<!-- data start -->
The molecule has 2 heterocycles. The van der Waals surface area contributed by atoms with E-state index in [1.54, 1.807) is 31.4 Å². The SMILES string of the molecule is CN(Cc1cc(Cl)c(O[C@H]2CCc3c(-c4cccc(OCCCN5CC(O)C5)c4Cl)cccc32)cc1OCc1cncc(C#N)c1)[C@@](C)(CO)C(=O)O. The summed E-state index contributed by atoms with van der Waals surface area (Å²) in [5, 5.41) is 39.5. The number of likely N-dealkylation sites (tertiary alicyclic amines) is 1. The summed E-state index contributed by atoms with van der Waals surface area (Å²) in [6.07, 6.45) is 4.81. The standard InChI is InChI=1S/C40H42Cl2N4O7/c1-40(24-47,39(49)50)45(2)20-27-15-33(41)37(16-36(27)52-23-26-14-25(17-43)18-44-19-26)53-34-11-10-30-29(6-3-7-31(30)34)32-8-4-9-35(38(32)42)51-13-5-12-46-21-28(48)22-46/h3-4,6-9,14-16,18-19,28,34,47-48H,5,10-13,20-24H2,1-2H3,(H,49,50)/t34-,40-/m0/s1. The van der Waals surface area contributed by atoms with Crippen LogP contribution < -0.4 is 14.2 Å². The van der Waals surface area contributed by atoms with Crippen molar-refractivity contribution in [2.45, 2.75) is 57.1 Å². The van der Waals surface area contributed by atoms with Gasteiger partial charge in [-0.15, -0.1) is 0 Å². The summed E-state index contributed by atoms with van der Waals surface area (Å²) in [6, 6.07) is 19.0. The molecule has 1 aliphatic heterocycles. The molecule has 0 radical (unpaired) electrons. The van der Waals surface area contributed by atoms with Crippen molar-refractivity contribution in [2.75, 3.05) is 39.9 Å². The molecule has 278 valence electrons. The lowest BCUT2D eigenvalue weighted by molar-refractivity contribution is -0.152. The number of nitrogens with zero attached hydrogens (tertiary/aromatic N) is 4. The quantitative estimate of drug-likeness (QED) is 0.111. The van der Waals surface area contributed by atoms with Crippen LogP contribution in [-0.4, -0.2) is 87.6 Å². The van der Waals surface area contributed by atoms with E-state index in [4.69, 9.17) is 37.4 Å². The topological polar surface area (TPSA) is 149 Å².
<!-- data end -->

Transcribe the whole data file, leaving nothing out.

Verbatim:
The molecule has 2 heterocycles. The van der Waals surface area contributed by atoms with E-state index in [1.54, 1.807) is 31.4 Å². The SMILES string of the molecule is CN(Cc1cc(Cl)c(O[C@H]2CCc3c(-c4cccc(OCCCN5CC(O)C5)c4Cl)cccc32)cc1OCc1cncc(C#N)c1)[C@@](C)(CO)C(=O)O. The summed E-state index contributed by atoms with van der Waals surface area (Å²) in [5, 5.41) is 39.5. The number of likely N-dealkylation sites (tertiary alicyclic amines) is 1. The summed E-state index contributed by atoms with van der Waals surface area (Å²) in [6.07, 6.45) is 4.81. The standard InChI is InChI=1S/C40H42Cl2N4O7/c1-40(24-47,39(49)50)45(2)20-27-15-33(41)37(16-36(27)52-23-26-14-25(17-43)18-44-19-26)53-34-11-10-30-29(6-3-7-31(30)34)32-8-4-9-35(38(32)42)51-13-5-12-46-21-28(48)22-46/h3-4,6-9,14-16,18-19,28,34,47-48H,5,10-13,20-24H2,1-2H3,(H,49,50)/t34-,40-/m0/s1. The van der Waals surface area contributed by atoms with Crippen LogP contribution < -0.4 is 14.2 Å². The van der Waals surface area contributed by atoms with Crippen molar-refractivity contribution in [2.45, 2.75) is 57.1 Å². The van der Waals surface area contributed by atoms with Gasteiger partial charge in [-0.15, -0.1) is 0 Å². The summed E-state index contributed by atoms with van der Waals surface area (Å²) in [6, 6.07) is 19.0. The molecule has 1 aliphatic heterocycles. The molecule has 0 radical (unpaired) electrons. The van der Waals surface area contributed by atoms with Crippen molar-refractivity contribution in [2.75, 3.05) is 39.9 Å². The molecule has 278 valence electrons. The lowest BCUT2D eigenvalue weighted by molar-refractivity contribution is -0.152. The number of nitrogens with zero attached hydrogens (tertiary/aromatic N) is 4. The quantitative estimate of drug-likeness (QED) is 0.111. The van der Waals surface area contributed by atoms with Crippen LogP contribution in [-0.4, -0.2) is 87.6 Å². The van der Waals surface area contributed by atoms with E-state index in [4.69, 9.17) is 37.4 Å². The topological polar surface area (TPSA) is 149 Å².